The Galapagos Islands


 


The Galapagos Archipelago is a cluster of some 13 volcanic islands and associated islets and rocks located just under the equator, about 600 miles west of Ecuador in South America. The oldest of the islands are about 4 million years old and the youngest are still in the process of being formed. Indeed, the Galapagos islands are considered to be one of the most active volcanic areas in the world.

The islands were discovered by chance in 1535 when father Tomas Berlanga, the bishop of Panama sailed to Peru to settle a dispute between Francisco Pizarro and his lieutenants after the conquest of the Incas. The bishop's ship stalled when the winds died and strong currents carried him out to theGalapagos. In his account of the adventure, he described the harsh, desert-like condition of the islands and their trademark giant tortoises. He wrote about the marine iguanas, the sea lions and the many types of birds. He also noted the remarkable tameness of the animals that thrill and delight modern visitors.

Following the bishop, the islands were rarely visited and became the refuge for pirates and privateers preying on Spanish galleons and coastal towns. Subsequently they became the haunts of whalers and sealers. The biggest attractions to these visitors were the fur seals and the giant tortoises. Tortoises could be kept alive in the hold of ships for up to a year with no food or water so, needless to say, the tortoise populations were decimated. Each island has its own unique variety of tortoise and the depradations caused the extinction of several and placed most of the others on the endangered list. Today, the Pinta island tortoise is survived by a single male, named "Lonesome George".

Charles Darwin was the first to make a scientific study of the islands in 1835. He was a young student just out of university and was the naturalist on a round-the-world scientific and geographical voyage on board HMS Beagle (1831 - 1836). He had spent the previous four years exploring the geology and wild-life of South America. In later life, Darwin maintained that the Galapagos were the source of all his ideas and research and, of all the visitors there, the Galapagos are today most closely associated with Darwin.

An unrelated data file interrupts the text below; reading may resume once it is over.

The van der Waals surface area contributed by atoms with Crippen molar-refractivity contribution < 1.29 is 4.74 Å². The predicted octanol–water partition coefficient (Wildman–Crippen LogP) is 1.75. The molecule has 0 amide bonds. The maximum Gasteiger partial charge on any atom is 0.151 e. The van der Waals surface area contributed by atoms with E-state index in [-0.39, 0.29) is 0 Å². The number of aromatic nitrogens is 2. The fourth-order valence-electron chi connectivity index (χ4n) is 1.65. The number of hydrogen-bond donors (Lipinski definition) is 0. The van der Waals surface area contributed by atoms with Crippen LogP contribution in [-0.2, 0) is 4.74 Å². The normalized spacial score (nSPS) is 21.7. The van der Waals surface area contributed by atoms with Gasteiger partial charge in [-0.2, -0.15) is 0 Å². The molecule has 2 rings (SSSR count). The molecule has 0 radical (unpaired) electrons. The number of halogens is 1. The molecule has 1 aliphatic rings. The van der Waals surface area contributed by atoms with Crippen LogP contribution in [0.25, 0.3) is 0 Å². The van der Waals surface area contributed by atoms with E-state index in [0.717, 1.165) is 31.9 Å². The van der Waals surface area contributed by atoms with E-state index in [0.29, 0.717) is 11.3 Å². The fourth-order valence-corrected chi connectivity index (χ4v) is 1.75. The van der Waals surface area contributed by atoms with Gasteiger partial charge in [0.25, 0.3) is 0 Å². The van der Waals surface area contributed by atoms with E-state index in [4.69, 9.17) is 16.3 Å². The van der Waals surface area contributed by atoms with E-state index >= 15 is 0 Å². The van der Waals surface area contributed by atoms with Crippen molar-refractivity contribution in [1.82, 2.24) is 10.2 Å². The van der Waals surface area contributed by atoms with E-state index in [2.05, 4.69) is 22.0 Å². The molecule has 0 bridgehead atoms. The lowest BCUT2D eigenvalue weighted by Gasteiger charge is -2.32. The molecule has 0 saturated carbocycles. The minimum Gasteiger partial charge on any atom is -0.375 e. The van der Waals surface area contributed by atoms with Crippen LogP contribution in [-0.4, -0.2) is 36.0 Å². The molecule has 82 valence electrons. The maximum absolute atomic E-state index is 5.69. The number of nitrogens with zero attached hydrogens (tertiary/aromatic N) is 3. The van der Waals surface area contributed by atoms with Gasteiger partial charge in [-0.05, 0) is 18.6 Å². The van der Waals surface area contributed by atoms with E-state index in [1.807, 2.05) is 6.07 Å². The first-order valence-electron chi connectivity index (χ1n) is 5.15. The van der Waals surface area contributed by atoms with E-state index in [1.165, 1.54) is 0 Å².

Today the Galapagos are owned by Ecuador and are maintained as part of that nation's national park system. About 95% of the islands are part of the park, with the remainder being inhabited by about 14,000 people in four major communities. The islands are jointly operated by the Galapagos National Park Service and the Charles Darwin Research Station. The Park Service provides rangers and guides, and is responsible for overseeing the many tourists who visit each year. The Darwin Station conducts scientfific research and conservation programs. It is currently breeding and releasing captive tortoises and iguanas.



    for more info, contact Dr. Robert Rothman: rhrsbi@rit.edu